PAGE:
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Dear Friends,

Hello and welcome to the latest edition of my monthly e-newsletter.

I want to remind you that my staff and I are here for you. My priority is to listen and understand the issues facing the individuals and families of the 31st Senate District and our entire state. Please continue to share your thoughts with me at [email protected] or at 517-373-1777. I am honored to be able to serve you in our state’s Capitol.


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Kevin Daley
State Senator
31st District

Daley schedules June office hours

I will be holding office hours across the district on Friday, June 11.

I will be available to answer questions and provide information and assistance, as well as take suggestions on issues affecting communities and businesses in the district. Please come for an opportunity to discuss issues important to you!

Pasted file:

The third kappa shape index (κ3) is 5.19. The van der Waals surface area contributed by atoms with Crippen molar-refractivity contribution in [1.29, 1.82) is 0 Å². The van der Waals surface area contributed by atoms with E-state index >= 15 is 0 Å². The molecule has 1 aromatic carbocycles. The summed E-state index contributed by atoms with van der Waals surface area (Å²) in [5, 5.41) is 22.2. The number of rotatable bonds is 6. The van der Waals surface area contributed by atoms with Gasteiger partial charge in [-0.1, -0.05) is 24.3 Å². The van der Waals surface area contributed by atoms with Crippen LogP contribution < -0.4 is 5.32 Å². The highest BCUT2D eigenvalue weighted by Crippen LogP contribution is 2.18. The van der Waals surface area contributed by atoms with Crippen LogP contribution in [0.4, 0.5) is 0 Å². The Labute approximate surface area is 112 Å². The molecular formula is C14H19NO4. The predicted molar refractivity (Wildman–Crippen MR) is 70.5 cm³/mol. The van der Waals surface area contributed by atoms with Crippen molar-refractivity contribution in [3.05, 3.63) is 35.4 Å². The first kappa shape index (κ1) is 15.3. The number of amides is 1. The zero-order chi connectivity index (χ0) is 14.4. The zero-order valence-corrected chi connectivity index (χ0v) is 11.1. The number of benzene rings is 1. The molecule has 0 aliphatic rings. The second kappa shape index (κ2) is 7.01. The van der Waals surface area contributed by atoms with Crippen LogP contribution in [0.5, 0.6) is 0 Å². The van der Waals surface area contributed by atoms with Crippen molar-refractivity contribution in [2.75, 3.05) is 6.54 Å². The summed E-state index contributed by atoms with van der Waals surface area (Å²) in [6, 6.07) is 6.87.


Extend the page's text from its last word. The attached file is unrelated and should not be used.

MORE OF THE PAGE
No appointment is necessary. Participants are encouraged to follow current Centers for Disease Control guidelines.

For more information visit my website or call my office at 517-373-1777.

The office hours meetings will take place at the following times and locations:

Friday, June 11
9 – 10 a.m.
Gazebo Park
Cass Ave.

11 a.m. – noon
Williams Township Park
1080 W. Midland Road

1:45 – 2:45 p.m.
Memorial Park
4295 Huron St.
North Branch

Senate approves responsible budget plan

The Michigan Senate voted recently to pass a fiscal year 2022 budget plan focused on building healthy families and communities, a healthier economy, and a healthy future for the people of Michigan.

The 17-bill budget plan includes $72 million for competitive and need-based scholarships for higher education students, $40 million in the Going Pro program to provide grants to support employee training, $30 million for the Michigan Reconnect program to provide support for community college and vocational training, $77 million to provide child care for more families, and $161 million for wage increases for direct care workers and front-line workers at child care institutions.